Teen Shares Heartbreaking Instagram Post About the Dark Realities of Vaping
A young woman in Maryland is now fighting for her life after vaping and using Juul destroyed nearly all of her lung tissues, according to her medical tests.
Claire Chung, 19, had a consistent fever of 104 degrees Fahrenheit (40 degrees Celsius) in the weeks leading to the morning of Christmas Day when she finally rushed to the emergency room.
In a lengthy Instagram post that warned others to avoid “Juul, vape, e-cigarette and wax/oil cartridges,” Chung shared how she and her family had assumed that she was only having a cold or the flu, hoping over-the-counter drugs would lower her fever.
“After considerations of Malaria, autoimmune disorders, and many many other tests, a chest x-ray showed what they thought was slight pneumonia in the lower area of my left lung,” Chung recalled on December 30. “After being on two antibiotics for 48 hours, the fevers were still spiking to 104, so I went into the ER on Christmas morning. I was hospitalized and given IV fluids and antibiotics.”
Aside from the emergency room, Chung underwent other tests through the infectious disease and pulmonary departments. To her horror, a lung CT scan revealed “extremely disturbing results.”
“Healthy lungs on a scan should be black. My 19-year-old lungs were completely hazy and white in the scans, entirely covering both lungs,” Chung wrote. “I was taken by ambulance to be admitted into more intensive care. They couldn’t determine whether the scans were showing fluid, blood, bacteria, infection, etc., so they were still unable to actually treat the cause of my symptoms.”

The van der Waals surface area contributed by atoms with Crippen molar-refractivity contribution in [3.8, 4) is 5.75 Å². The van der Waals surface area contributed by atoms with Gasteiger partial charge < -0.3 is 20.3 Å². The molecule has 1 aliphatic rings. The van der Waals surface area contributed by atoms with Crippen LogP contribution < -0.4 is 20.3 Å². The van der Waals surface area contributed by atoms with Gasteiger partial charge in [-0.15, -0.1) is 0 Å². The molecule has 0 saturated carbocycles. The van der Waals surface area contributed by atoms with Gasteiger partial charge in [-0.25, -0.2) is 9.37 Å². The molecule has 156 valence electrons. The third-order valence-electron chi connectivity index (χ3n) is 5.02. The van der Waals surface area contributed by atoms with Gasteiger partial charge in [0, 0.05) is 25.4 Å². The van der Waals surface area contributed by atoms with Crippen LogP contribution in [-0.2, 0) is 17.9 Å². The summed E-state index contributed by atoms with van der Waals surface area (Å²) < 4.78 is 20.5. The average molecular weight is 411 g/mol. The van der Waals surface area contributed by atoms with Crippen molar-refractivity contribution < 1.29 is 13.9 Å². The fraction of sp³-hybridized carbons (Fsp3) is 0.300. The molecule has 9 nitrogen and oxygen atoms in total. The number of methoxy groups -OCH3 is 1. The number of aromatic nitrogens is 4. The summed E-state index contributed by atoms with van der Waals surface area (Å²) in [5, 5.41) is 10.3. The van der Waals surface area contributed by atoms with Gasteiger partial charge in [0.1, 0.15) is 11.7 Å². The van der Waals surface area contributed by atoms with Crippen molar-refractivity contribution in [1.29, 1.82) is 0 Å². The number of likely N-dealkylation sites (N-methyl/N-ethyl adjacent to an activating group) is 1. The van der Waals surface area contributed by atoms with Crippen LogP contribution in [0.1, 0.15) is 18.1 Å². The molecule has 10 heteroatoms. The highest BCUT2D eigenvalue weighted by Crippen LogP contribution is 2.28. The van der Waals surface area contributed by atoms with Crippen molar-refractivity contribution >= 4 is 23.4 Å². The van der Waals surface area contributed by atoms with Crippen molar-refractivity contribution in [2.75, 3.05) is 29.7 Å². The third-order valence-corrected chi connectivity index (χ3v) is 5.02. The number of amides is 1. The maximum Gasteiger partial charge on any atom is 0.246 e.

Chung, who was admitted at Holy Cross Hospital, underwent more tests including a bronchoscopy, which finally revealed the cause of her damaged lungs. She believes she could have died if her fever hadn’t occurred during her break where she had access to healthcare.
“After conducting many more tests and a bronchoscopy, it was determined that there was no infection and that my lung tissue was just completely destroyed from using Juuls and vapes and oil cartridges,” Chung noted. “Not only is there severe damage in my lungs, but from when I started school to when I graduate, my only break was this month of December. That means if this had happened a couple of weeks earlier or a couple of weeks later, I would not have had access to healthcare and this would never have been caught. In that case, I would most likely be DEAD within the next month.”
Juul, vape (short for vaporizer) and e-cigarette devices are alternatives to traditional cigarettes. The San Francisco based company, Juul, brands its device as “unlike any [other] e-cigarette or vape” device, and boasts its mission to “improve the lives of the world’s one billion adult smokers.”
However, a new study from the University of California, San Francisco revealed that Juul delivers more nicotine per puff than traditional cigarettes and other e-cigarettes. Researchers found that rodents exposed to the device showed nicotine concentrations five to eight times higher than traditional cigarettes and other e-cigarettes.